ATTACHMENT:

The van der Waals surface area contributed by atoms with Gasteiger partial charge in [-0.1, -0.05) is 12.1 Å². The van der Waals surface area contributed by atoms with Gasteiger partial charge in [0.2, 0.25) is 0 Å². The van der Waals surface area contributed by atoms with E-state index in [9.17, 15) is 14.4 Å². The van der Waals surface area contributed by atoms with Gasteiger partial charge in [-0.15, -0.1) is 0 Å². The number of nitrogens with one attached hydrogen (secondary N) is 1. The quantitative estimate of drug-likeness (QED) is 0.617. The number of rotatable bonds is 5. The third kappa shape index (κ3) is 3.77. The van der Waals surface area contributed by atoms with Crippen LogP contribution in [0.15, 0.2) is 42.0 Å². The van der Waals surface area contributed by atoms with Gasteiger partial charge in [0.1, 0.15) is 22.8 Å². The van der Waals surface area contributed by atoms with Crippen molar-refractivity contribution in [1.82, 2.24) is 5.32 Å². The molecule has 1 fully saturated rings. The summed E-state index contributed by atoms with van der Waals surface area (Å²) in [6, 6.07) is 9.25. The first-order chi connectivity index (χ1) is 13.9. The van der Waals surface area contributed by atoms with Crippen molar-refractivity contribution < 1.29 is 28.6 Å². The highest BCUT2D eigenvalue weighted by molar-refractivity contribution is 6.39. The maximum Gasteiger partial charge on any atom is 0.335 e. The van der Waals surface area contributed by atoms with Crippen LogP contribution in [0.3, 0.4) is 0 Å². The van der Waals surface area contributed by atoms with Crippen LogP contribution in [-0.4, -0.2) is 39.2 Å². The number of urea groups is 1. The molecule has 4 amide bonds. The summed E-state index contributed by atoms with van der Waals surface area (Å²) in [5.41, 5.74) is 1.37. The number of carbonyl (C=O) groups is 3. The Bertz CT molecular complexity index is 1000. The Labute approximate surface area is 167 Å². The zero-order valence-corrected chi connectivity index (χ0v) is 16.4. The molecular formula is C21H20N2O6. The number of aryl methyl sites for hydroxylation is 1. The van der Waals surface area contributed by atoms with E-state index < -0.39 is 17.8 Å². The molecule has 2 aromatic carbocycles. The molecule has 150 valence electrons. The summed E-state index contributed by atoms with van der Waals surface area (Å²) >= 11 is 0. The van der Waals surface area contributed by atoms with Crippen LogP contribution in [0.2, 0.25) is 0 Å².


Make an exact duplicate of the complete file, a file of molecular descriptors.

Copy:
The van der Waals surface area contributed by atoms with Gasteiger partial charge in [-0.1, -0.05) is 12.1 Å². The van der Waals surface area contributed by atoms with Gasteiger partial charge in [0.2, 0.25) is 0 Å². The van der Waals surface area contributed by atoms with E-state index in [9.17, 15) is 14.4 Å². The van der Waals surface area contributed by atoms with Gasteiger partial charge in [-0.15, -0.1) is 0 Å². The number of nitrogens with one attached hydrogen (secondary N) is 1. The quantitative estimate of drug-likeness (QED) is 0.617. The number of rotatable bonds is 5. The third kappa shape index (κ3) is 3.77. The van der Waals surface area contributed by atoms with Crippen LogP contribution in [0.15, 0.2) is 42.0 Å². The van der Waals surface area contributed by atoms with Gasteiger partial charge in [0.1, 0.15) is 22.8 Å². The van der Waals surface area contributed by atoms with Crippen molar-refractivity contribution in [1.82, 2.24) is 5.32 Å². The molecule has 1 fully saturated rings. The summed E-state index contributed by atoms with van der Waals surface area (Å²) in [6, 6.07) is 9.25. The first-order chi connectivity index (χ1) is 13.9. The van der Waals surface area contributed by atoms with Crippen molar-refractivity contribution < 1.29 is 28.6 Å². The highest BCUT2D eigenvalue weighted by molar-refractivity contribution is 6.39. The maximum Gasteiger partial charge on any atom is 0.335 e. The van der Waals surface area contributed by atoms with Crippen LogP contribution in [0.3, 0.4) is 0 Å². The van der Waals surface area contributed by atoms with Crippen LogP contribution in [-0.4, -0.2) is 39.2 Å². The number of urea groups is 1. The molecule has 4 amide bonds. The summed E-state index contributed by atoms with van der Waals surface area (Å²) in [5.41, 5.74) is 1.37. The number of carbonyl (C=O) groups is 3. The Bertz CT molecular complexity index is 1000. The Labute approximate surface area is 167 Å². The zero-order valence-corrected chi connectivity index (χ0v) is 16.4. The molecular formula is C21H20N2O6. The number of aryl methyl sites for hydroxylation is 1. The van der Waals surface area contributed by atoms with E-state index < -0.39 is 17.8 Å². The molecule has 2 aromatic carbocycles. The molecule has 150 valence electrons. The summed E-state index contributed by atoms with van der Waals surface area (Å²) >= 11 is 0. The van der Waals surface area contributed by atoms with Crippen LogP contribution in [0.2, 0.25) is 0 Å².